Strategic defeatism is of no practical help. The question is not whether difficult foreign policy choices are coming, but how they will be made. Refusing to think strategically will not allow the United States to escape what are in effect strategic dilemmas – it will only exacerbate existing frustrations. As Duke University’s Hal Brands points out, if conditions are daunting, this is all the more reason to think systematically about ends and means. It’s hard to see how deliberately avoiding strategic thought might improve the quality of American decision-making. Policymakers need practical assistance. To put it bluntly: those who do not believe that improvements in the quality of US foreign policy strategy are possible, should probably not be entrusted with the implementation of same. This is true from the president on down.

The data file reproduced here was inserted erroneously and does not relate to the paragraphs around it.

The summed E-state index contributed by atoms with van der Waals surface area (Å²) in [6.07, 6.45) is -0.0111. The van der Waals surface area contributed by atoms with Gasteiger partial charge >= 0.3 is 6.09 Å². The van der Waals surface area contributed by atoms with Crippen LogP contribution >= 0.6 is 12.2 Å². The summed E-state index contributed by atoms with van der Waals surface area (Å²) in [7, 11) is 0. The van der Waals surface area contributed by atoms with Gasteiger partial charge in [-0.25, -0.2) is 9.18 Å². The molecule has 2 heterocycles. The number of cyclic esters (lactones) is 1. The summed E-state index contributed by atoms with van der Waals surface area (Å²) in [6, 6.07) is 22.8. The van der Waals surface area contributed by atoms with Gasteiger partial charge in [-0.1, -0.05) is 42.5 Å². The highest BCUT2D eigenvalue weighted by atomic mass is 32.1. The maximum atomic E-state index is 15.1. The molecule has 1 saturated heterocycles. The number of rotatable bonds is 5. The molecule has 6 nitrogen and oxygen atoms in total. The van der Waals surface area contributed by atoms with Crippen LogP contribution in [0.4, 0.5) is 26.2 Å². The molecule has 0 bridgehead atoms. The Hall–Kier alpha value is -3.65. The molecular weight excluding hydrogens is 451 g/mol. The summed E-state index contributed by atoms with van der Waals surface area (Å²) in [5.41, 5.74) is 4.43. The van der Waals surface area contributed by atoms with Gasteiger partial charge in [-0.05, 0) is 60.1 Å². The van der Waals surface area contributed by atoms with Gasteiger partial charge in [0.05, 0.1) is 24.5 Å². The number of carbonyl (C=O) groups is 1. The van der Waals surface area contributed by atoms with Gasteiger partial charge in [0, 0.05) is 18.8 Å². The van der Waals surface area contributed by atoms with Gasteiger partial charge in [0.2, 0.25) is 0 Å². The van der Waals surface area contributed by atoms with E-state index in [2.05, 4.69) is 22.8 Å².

Responsibility for US foreign policy strategy is up to the President. There should be no pretense that mid-level officials with the title of planner can somehow single-handedly draft a grand strategy for the United States, and then see it implemented in Washington and abroad. This is a misunderstanding of the process. American foreign policy is president-centered. It can hardly be otherwise. No other individual is truly able or empowered to weigh, judge, and act upon conflicting domestic and international priorities on behalf of the national interest. Obviously the demands on any president are immense, and conflicting pressures are legion. Still, it is the president who decides how these conflicting pressures will be resolved, through particular foreign policy decisions. Choices and alternatives do exist. A key question is one of priorities, including whether a given president is willing to spend political capital on behalf of sensible foreign and national security policies. In the end, there is simply no substitute for sustained attention in this area from the nation’s commander-in-chief. If the president does not impose some sort of order and coherence on American foreign policy, together with his cabinet, then nobody else either can or will.